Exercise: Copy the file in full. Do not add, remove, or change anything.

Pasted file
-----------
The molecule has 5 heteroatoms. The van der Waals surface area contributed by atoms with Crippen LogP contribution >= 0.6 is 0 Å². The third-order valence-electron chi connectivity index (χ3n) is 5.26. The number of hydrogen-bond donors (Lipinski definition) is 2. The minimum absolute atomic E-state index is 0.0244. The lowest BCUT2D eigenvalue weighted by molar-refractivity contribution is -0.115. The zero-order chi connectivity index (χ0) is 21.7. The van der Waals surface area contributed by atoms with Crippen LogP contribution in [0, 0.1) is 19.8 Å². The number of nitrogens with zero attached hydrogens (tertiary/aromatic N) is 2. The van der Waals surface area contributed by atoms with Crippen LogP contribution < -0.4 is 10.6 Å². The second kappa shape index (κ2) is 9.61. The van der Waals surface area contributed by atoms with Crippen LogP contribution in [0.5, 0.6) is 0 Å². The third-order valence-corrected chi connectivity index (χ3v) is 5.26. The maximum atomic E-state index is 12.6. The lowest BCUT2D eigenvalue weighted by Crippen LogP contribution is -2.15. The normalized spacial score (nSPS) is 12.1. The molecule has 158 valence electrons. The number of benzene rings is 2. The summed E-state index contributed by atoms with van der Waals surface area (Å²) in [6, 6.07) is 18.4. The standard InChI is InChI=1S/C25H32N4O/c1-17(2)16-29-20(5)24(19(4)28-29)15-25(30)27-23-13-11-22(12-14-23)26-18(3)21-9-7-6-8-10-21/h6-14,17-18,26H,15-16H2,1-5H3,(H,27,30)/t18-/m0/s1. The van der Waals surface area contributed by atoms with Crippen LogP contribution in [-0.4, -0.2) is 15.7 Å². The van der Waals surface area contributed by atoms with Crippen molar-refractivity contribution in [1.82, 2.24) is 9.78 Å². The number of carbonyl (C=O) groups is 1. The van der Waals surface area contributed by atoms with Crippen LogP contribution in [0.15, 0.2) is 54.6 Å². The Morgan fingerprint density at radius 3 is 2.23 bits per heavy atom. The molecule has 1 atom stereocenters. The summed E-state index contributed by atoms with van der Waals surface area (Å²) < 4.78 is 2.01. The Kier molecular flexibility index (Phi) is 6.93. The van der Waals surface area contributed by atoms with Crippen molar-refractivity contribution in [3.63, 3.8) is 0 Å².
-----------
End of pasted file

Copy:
The molecule has 5 heteroatoms. The van der Waals surface area contributed by atoms with Crippen LogP contribution >= 0.6 is 0 Å². The third-order valence-electron chi connectivity index (χ3n) is 5.26. The number of hydrogen-bond donors (Lipinski definition) is 2. The minimum absolute atomic E-state index is 0.0244. The lowest BCUT2D eigenvalue weighted by molar-refractivity contribution is -0.115. The zero-order chi connectivity index (χ0) is 21.7. The van der Waals surface area contributed by atoms with Crippen LogP contribution in [0, 0.1) is 19.8 Å². The number of nitrogens with zero attached hydrogens (tertiary/aromatic N) is 2. The van der Waals surface area contributed by atoms with Crippen LogP contribution < -0.4 is 10.6 Å². The second kappa shape index (κ2) is 9.61. The van der Waals surface area contributed by atoms with Crippen LogP contribution in [0.5, 0.6) is 0 Å². The third-order valence-corrected chi connectivity index (χ3v) is 5.26. The maximum atomic E-state index is 12.6. The lowest BCUT2D eigenvalue weighted by Crippen LogP contribution is -2.15. The normalized spacial score (nSPS) is 12.1. The molecule has 158 valence electrons. The number of benzene rings is 2. The summed E-state index contributed by atoms with van der Waals surface area (Å²) in [6, 6.07) is 18.4. The standard InChI is InChI=1S/C25H32N4O/c1-17(2)16-29-20(5)24(19(4)28-29)15-25(30)27-23-13-11-22(12-14-23)26-18(3)21-9-7-6-8-10-21/h6-14,17-18,26H,15-16H2,1-5H3,(H,27,30)/t18-/m0/s1. The van der Waals surface area contributed by atoms with Crippen LogP contribution in [-0.4, -0.2) is 15.7 Å². The van der Waals surface area contributed by atoms with Crippen molar-refractivity contribution in [1.82, 2.24) is 9.78 Å². The number of carbonyl (C=O) groups is 1. The van der Waals surface area contributed by atoms with Crippen LogP contribution in [0.15, 0.2) is 54.6 Å². The Morgan fingerprint density at radius 3 is 2.23 bits per heavy atom. The molecule has 1 atom stereocenters. The summed E-state index contributed by atoms with van der Waals surface area (Å²) < 4.78 is 2.01. The Kier molecular flexibility index (Phi) is 6.93. The van der Waals surface area contributed by atoms with Crippen molar-refractivity contribution in [3.63, 3.8) is 0 Å².